National Museum of African American History and Culture Now Features Justice Clarence Thomas

The Smithsonian’s National Museum of African American History and Culture revealed its latest exhibit, which features Supreme Court Justice Clarence Thomas.

Thomas appears as part of an exhibit that was installed just before the museum’s one-year anniversary Sunday. That exhibit honors Thomas as well as the late Supreme Court Justice Thurgood Marshall, both men being the only two African Americans to ever serve on the nation’s highest court, reported  the Washington Times.

Thomas’ previous absence from the museum sparked controversy among conservatives who saccused Smithsonian officials of ideological bias and called for Thomas’ inclusion.

The chief spokesperson for the Smithsonian Institution, Linda St. Thomas, told the Times that the museum is “evolving and other things will change over time.”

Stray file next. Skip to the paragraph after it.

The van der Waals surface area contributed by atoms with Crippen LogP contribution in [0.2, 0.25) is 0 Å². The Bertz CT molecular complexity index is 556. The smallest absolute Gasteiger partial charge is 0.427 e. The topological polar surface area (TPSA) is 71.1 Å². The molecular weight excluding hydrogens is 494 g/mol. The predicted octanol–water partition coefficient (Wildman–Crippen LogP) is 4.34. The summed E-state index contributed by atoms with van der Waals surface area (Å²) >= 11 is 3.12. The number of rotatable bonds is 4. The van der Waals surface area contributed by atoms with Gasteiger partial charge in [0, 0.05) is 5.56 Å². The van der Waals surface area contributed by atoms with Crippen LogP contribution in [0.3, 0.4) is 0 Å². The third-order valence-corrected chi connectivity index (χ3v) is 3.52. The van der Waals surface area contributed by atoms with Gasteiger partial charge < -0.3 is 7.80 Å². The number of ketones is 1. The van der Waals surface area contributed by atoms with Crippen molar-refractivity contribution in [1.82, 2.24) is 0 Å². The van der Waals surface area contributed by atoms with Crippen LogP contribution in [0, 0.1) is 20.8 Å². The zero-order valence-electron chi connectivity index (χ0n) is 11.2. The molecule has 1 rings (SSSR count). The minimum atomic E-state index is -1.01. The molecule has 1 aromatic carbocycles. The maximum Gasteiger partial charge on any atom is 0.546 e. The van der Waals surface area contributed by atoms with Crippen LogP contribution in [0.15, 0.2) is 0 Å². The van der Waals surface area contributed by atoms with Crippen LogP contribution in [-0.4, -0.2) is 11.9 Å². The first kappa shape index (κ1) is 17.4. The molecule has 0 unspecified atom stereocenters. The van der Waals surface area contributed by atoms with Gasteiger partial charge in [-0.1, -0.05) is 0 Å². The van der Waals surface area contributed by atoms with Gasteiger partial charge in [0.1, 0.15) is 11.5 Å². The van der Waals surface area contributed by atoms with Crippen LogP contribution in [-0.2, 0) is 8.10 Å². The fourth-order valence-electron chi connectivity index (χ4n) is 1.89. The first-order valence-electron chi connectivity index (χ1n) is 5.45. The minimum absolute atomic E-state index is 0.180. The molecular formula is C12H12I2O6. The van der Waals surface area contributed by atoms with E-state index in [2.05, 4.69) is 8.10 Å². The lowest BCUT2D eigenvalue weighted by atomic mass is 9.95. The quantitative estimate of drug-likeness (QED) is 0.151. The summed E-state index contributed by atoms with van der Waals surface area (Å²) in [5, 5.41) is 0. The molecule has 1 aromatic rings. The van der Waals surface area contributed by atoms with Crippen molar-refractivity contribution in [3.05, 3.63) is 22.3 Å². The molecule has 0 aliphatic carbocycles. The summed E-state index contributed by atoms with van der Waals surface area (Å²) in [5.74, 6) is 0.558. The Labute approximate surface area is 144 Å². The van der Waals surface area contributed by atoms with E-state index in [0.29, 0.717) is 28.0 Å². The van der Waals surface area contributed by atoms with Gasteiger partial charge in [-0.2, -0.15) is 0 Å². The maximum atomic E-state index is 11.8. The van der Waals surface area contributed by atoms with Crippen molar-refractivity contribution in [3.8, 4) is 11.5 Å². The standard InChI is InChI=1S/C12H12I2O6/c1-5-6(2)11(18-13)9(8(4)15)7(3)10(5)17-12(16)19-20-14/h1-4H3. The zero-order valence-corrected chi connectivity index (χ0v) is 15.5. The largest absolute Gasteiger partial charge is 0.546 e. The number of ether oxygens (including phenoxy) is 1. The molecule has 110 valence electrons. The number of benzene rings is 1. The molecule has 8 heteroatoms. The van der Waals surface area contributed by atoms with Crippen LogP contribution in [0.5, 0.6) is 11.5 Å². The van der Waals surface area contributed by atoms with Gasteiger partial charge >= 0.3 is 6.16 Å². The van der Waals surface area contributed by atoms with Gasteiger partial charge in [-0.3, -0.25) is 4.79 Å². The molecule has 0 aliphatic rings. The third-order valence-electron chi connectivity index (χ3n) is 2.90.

The exhibit, she noted, includes a picture of Thomas, the 1991 cover of Jet magazine on which he appeared, and the inscription, “Clarence Thomas: From Seminary School to Supreme Court.”

The museum is much more popular that originally expected, and it attracted nearly 3 million visitors in just its first year.

“We expected 4,000 people a day,” founding director Lonnie Bunch said. “We get 8,000 people a day, so I can’t complain about a thing.”

(Article By Jeremiah Jones)

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